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Discussion Starter · #1 ·
Greetings from Egypt to all mtbr on here ..
this is my first post,im willing to get my first hardtail pretty soon,i've been advised to get a bike with a fork lockout option . since my majority of riding will be on moderate-smooth streets beside about 20% off road .
im obsessed with mtb , i dont want to shift to other category..and i dont want to sacrifice the gearing when i need to enjoy a race.

my question is: does the front suspension consume my pedaling instead of putting it into gearing,hence a lockout fork will be much useful when on smooth terrain ? or it doesnt make much difference?!

ive been looking on BD ,but all bikes with lockout fork,ran out of my frame size :( , hopefully they pack it on soon..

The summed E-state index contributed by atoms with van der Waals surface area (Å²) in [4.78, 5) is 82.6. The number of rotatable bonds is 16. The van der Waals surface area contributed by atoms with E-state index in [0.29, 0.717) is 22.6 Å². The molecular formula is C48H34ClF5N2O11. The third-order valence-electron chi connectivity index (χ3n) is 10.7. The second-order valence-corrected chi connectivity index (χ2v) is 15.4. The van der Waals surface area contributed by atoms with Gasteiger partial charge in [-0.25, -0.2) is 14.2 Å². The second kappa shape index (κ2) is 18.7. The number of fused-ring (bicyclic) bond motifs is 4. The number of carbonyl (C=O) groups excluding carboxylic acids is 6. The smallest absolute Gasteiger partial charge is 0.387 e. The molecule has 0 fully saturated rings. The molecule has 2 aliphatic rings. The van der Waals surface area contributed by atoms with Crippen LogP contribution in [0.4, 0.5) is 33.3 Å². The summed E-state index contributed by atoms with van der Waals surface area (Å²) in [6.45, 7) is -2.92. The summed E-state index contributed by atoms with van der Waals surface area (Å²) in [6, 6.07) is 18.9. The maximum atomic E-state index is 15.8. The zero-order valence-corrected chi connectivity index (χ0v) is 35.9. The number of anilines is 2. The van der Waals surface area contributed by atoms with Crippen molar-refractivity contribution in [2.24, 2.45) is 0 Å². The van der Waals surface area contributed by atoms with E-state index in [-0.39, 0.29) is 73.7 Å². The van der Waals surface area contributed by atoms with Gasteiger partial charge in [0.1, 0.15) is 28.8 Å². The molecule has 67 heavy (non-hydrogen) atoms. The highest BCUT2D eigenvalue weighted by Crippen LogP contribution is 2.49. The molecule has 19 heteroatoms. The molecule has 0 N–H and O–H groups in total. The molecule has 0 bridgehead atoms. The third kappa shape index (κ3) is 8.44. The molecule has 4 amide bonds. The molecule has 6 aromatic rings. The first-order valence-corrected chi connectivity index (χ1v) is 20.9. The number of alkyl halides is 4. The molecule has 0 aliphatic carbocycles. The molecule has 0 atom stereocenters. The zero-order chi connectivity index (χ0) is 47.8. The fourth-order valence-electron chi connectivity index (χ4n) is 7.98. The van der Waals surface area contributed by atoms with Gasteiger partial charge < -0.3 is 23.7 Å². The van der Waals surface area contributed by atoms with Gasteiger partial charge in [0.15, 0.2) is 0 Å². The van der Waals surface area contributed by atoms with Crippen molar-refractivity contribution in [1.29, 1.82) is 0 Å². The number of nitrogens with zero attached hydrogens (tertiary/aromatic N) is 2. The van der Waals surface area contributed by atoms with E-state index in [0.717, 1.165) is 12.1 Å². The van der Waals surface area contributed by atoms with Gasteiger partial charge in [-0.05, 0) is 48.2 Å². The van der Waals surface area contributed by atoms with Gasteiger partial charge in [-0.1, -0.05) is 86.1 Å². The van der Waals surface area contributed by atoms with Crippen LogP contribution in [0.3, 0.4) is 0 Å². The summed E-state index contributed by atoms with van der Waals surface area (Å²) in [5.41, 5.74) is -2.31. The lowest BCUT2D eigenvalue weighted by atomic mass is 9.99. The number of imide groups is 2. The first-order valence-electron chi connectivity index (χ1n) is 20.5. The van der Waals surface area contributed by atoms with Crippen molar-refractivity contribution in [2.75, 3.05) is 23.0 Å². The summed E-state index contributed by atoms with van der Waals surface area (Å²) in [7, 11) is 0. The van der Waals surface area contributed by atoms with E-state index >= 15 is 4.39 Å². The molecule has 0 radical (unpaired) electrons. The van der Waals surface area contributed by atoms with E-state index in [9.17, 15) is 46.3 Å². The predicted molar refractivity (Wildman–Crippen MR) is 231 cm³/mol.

thanx in advance
 

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My little friends
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Hello! If you get a air fork, you can always add more air if you will be riding smooth surfaces. The rear suspension can waste more energy while peddling than the the front suspension. I never lock out my fork, but I do lockout the rear when I have to ride up gravel roads.
 

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Right, the lockout feature really is for going up steep climbs help transfer the energy and keep front wheel planted...
Going from Spring to Air is WAY more important!
Good Luck out there in Egypt..if I dug straight thru the EArth I might pop out next to you :-O LOL